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Island deputy headteacher caught up in visa wrangle

Published on 30 May 2012

A SCOTS deputy headteacher faces being separated from his Australian wife and son as they have been told they must go back home and get proper visas before returning to the UK.

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Gary Boyd, who works at Kirkwall Grammar School in Orkney, has no idea when he will see his wife Kristee, 33, and his 15-year-old stepson Kyle again because of immigration rules.

The Boyds were told that their Indefinite Leave to Remain visas had run out after they returned to the UK following a five-year spell abroad. While the visa allows people to reside permanently in the UK without limit, the rules say it is void if the holders spend two years or more overseas.

Edinburgh-born Mr Boyd, 43, must decide whether to stay on Orkney or quit the job he took up in November and join his family while the visa wrangle is resolved. His three-year-old daughter Nyah could potentially stay in Orkney with Mr Boyd, but the family have yet to decide if she should go to Australia with Kristee and Kyle.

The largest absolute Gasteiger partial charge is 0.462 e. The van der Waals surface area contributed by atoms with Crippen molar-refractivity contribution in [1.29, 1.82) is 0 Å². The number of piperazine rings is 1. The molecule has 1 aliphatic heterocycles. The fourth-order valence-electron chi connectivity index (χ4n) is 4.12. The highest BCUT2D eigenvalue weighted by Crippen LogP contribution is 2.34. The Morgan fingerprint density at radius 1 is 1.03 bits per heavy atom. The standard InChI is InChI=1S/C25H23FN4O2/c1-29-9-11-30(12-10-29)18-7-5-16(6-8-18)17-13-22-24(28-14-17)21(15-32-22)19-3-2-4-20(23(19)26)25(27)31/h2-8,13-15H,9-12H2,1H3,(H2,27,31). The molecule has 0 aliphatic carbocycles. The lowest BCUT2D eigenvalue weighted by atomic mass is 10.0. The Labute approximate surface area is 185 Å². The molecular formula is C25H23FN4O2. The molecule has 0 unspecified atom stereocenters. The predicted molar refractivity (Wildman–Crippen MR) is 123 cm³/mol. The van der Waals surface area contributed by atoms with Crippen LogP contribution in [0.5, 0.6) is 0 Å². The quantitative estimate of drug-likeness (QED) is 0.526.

Mrs Boyd and Kyle have six-month visitor visas, but they expired yesterday.

Immigration Minister Damian Green said Mrs Boyd could apply to remain on a "discretionary basis outside the immigration rules", but the UK Border Agency "can give no assurance that her circumstances would be considered so exceptional" as to grant it. There was also no right of appeal.

To get the new visas, Mr Boyd's wife and son will now have to show knowledge of the English language and UK culture by passing a Life in the UK test.

The family have been told the process could take up to six months, but there is no guarantee of immediate success.

The Boyds say the Border Agency is insisting they have to follow the rules and apply for appropriate entry clearance from Australia.

Mr Boyd said: "We want common sense to prevail here. All families want to stay together, it's a basic human right."

A spokesman for the UK Border Agency said: "Our rules are clear that Indefinite Leave to Remain lapses if the person in possession of it is absent from the UK for more than two years, unless specific exemption criteria apply."

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